HRI Staff Report

HALLANDALE BEACH, FL., January 11, 2014 – For the team surrounding Hal's Hope winner Lea, there was a lot a karma involved going into Saturday's graded stakes at Gulfstream Park..

Although the Claiborne runner was regarded more highly as a turf horse, his new mentor Bill Mott thought that a dirt experiment was worthwhile, he had liked his prior main track runs that much. Further, he reasoned, let's see if we can get things going with a talented young rider that shifted his tack to New York last year and broke through on a horse called Will Take Charge.

Luis Saez won a lot of big races in the past year for several trainers while emerging as a rising riding star, but Bill Mott wasn’t one of them…until Saturday at Gulfstream Park.

"I think he’s a good rider, a good young rider. I think he’s going to be in the top echelon of the jocks,” Mott said. “I actually hadn’t had much luck with him up until today – maybe I just didn’t put him on the right kind of horses – but I’m glad we’ve finally broke through in a graded stakes.”

Saez just missed pulling off a front-running upset aboard the Mott-trained Tetradrachm in the $200,000 Fort Lauderdale (G2) won by heavily favored Summer Front one race earlier.

But he came through for the Hall of Fame trainer in a big way in the $100,000 Hal’s Hope Stakes (G3). The 21-year-old jockey not only posted a 3 ¼-length victory aboard Lea, a $6.40-1 longshot, he registered a personal milestone by visiting the winner’s circle for the 1000th time during his relatively brief career.

“It’s amazing! I thank God,” said Saez, whose most high-profile triumphs of 2013 came aboard Travers and Clark Handicap winner Will Take Charge. “I need to thank the trainers, the owners and my agent (Richard Depass) too.”

Making his first start for Mott and only his third career start on dirt, Lea pressed the pace set by Csaba along the backstretch and around the final turn before taking over at the top of the stretch and continuing on to a convincing victory.

“It went really well. My horse broke so good. We followed Csaba because I knew he was the horse to beat,” said Saez, who rode Csaba to a victory in the 2013 Hal’s Hope. “At the three-eighths (pole), I had a lot of horse and when I asked him, he ran. He handled the dirt really well.”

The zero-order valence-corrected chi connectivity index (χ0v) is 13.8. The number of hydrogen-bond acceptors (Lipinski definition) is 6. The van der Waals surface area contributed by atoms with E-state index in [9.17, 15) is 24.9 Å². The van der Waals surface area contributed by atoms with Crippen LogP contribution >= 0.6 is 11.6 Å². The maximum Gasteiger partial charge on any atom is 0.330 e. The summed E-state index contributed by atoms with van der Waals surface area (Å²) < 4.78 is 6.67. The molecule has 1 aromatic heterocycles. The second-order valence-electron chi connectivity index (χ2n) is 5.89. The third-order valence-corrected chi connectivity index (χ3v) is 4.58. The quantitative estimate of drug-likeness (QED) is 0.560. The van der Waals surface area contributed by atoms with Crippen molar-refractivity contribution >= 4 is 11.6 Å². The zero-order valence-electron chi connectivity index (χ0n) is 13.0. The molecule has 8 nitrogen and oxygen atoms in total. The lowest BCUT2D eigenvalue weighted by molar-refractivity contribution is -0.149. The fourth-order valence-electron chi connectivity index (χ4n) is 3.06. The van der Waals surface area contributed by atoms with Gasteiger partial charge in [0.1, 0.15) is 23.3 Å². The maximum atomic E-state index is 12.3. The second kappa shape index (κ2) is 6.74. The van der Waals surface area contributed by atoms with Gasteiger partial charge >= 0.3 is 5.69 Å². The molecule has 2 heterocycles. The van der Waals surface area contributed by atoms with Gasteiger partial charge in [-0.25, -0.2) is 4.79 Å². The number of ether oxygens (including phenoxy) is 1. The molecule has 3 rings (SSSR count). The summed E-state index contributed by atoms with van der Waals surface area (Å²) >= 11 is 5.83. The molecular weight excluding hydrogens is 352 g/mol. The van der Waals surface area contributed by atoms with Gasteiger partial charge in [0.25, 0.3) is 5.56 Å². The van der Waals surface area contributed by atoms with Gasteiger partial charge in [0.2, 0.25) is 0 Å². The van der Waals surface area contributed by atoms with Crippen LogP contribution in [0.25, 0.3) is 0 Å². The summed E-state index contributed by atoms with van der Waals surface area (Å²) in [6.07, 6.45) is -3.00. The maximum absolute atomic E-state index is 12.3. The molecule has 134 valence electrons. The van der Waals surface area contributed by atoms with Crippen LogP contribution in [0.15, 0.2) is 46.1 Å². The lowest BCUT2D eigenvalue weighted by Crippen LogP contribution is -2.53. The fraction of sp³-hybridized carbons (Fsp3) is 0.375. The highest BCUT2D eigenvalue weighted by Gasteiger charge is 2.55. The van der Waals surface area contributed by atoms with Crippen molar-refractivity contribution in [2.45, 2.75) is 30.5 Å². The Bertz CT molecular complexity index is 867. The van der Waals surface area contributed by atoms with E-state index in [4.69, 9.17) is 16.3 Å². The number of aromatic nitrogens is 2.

Jackson Bend, ridden by Javier Castellano, closed to finish a non-threatening second, a half-length ahead of Neck ‘n Neck and jockey Julien Leparoux. Csaba, the 3-1 favorite and defending champion ridden by Paco Lopez, faded to sixth.

Lea, who had previously raced on turf and synthetic surfaces for trainer Al Stall Jr., ran the mile in 1:35.30 after pressing fractions of :24.15, :47.03 and 1:10.87 for the first six furlongs. Bred and owned by Claiborne Farm and Adele Dilschneider, Lea earned $60,000 for his fifth victory in 11 starts.

“We’ve had him about 60 days and initially we were pointing him to either the El Prado Stakes or the Fort Lauderdale (on turf), and then we started looking at it and examining his dirt form, which was pretty good. He’s got two races that are actually quite good,” Mott said. “Discussing it with Walker Hancock (of Claiborne Farm), we both decided to give him a shot early in the year on the dirt just to see what direction we want to go the rest of the year.”

The 5-year-old son of First Samurai had won an off-the-turf allowance over a Churchill Downs sloppy track last June and finished a respectable fourth in the Forego (G1) over a sloppy Saratoga track in August.

“I think the way he gave us good reason for trying that (running on dirt again). I suppose now we have to decide how far we want to run him. But he looks like he’s one of those unusual horses that handles turf and dirt,” Mott said. “

Obviously, there are some big races on the dirt. His dam (Greenery) ran a mile and three furlongs, a mile and a half, so he’s got a pedigree to run further. First Samurai is doing well and starting to kick in as a stallion, so maybe he’s got the pedigree to carry him nine furlongs anyway.”

The $500,000 Donn Handicap (G1) at Gulfstream Park on Feb. 8 will be run at 1 1/8-miles or nine furlongs. Why not try? Going in, the horse and the connections will be playing with house money. If that doesn't work, there's always turf racing.

“I was just kind of considering that,” Mott said through a broad smile. “We’ll have to talk to the owners about that."